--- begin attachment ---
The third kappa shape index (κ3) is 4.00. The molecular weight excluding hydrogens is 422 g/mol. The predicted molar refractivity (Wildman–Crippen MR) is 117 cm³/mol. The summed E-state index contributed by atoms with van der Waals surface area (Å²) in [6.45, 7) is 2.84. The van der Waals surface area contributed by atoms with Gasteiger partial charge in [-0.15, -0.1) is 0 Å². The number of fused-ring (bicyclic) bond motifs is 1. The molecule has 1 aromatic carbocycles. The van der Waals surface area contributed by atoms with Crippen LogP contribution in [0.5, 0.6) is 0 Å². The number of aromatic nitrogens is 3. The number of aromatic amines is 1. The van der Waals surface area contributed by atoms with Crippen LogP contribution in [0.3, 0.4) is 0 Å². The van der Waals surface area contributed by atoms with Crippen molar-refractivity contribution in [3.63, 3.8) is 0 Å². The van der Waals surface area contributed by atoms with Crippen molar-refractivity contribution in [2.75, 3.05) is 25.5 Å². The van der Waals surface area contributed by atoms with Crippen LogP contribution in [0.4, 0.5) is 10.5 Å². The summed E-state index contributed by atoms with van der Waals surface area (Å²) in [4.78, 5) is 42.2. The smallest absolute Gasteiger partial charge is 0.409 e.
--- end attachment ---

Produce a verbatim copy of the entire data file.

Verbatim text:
The third kappa shape index (κ3) is 4.00. The molecular weight excluding hydrogens is 422 g/mol. The predicted molar refractivity (Wildman–Crippen MR) is 117 cm³/mol. The summed E-state index contributed by atoms with van der Waals surface area (Å²) in [6.45, 7) is 2.84. The van der Waals surface area contributed by atoms with Gasteiger partial charge in [-0.15, -0.1) is 0 Å². The number of fused-ring (bicyclic) bond motifs is 1. The molecule has 1 aromatic carbocycles. The van der Waals surface area contributed by atoms with Crippen LogP contribution in [0.5, 0.6) is 0 Å². The number of aromatic nitrogens is 3. The number of aromatic amines is 1. The van der Waals surface area contributed by atoms with Crippen LogP contribution in [0.3, 0.4) is 0 Å². The van der Waals surface area contributed by atoms with Crippen molar-refractivity contribution in [3.63, 3.8) is 0 Å². The van der Waals surface area contributed by atoms with Crippen molar-refractivity contribution in [2.75, 3.05) is 25.5 Å². The van der Waals surface area contributed by atoms with Crippen LogP contribution in [0.4, 0.5) is 10.5 Å². The summed E-state index contributed by atoms with van der Waals surface area (Å²) in [4.78, 5) is 42.2. The smallest absolute Gasteiger partial charge is 0.409 e.